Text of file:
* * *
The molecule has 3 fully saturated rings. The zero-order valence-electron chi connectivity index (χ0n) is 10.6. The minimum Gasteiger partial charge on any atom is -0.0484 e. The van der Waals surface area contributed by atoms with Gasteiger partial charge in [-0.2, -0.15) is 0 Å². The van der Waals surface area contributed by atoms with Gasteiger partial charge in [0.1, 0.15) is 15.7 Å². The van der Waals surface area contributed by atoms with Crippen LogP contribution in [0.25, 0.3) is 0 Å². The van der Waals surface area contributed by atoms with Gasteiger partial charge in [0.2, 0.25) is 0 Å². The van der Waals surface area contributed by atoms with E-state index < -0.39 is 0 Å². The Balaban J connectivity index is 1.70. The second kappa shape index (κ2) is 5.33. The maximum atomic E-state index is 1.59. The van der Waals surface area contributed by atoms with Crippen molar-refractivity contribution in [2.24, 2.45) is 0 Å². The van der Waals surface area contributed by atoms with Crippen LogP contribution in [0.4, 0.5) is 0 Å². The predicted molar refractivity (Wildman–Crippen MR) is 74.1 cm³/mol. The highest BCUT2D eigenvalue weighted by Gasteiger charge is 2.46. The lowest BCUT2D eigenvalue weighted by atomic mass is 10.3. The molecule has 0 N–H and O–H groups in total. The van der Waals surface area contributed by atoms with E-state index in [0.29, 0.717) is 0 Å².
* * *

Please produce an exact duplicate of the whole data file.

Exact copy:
The molecule has 3 fully saturated rings. The zero-order valence-electron chi connectivity index (χ0n) is 10.6. The minimum Gasteiger partial charge on any atom is -0.0484 e. The van der Waals surface area contributed by atoms with Gasteiger partial charge in [-0.2, -0.15) is 0 Å². The van der Waals surface area contributed by atoms with Gasteiger partial charge in [0.1, 0.15) is 15.7 Å². The van der Waals surface area contributed by atoms with Crippen LogP contribution in [0.25, 0.3) is 0 Å². The van der Waals surface area contributed by atoms with Gasteiger partial charge in [0.2, 0.25) is 0 Å². The van der Waals surface area contributed by atoms with E-state index < -0.39 is 0 Å². The Balaban J connectivity index is 1.70. The second kappa shape index (κ2) is 5.33. The maximum atomic E-state index is 1.59. The van der Waals surface area contributed by atoms with Crippen molar-refractivity contribution in [2.24, 2.45) is 0 Å². The van der Waals surface area contributed by atoms with Crippen LogP contribution in [0.4, 0.5) is 0 Å². The predicted molar refractivity (Wildman–Crippen MR) is 74.1 cm³/mol. The highest BCUT2D eigenvalue weighted by Gasteiger charge is 2.46. The lowest BCUT2D eigenvalue weighted by atomic mass is 10.3. The molecule has 0 N–H and O–H groups in total. The van der Waals surface area contributed by atoms with E-state index in [0.29, 0.717) is 0 Å².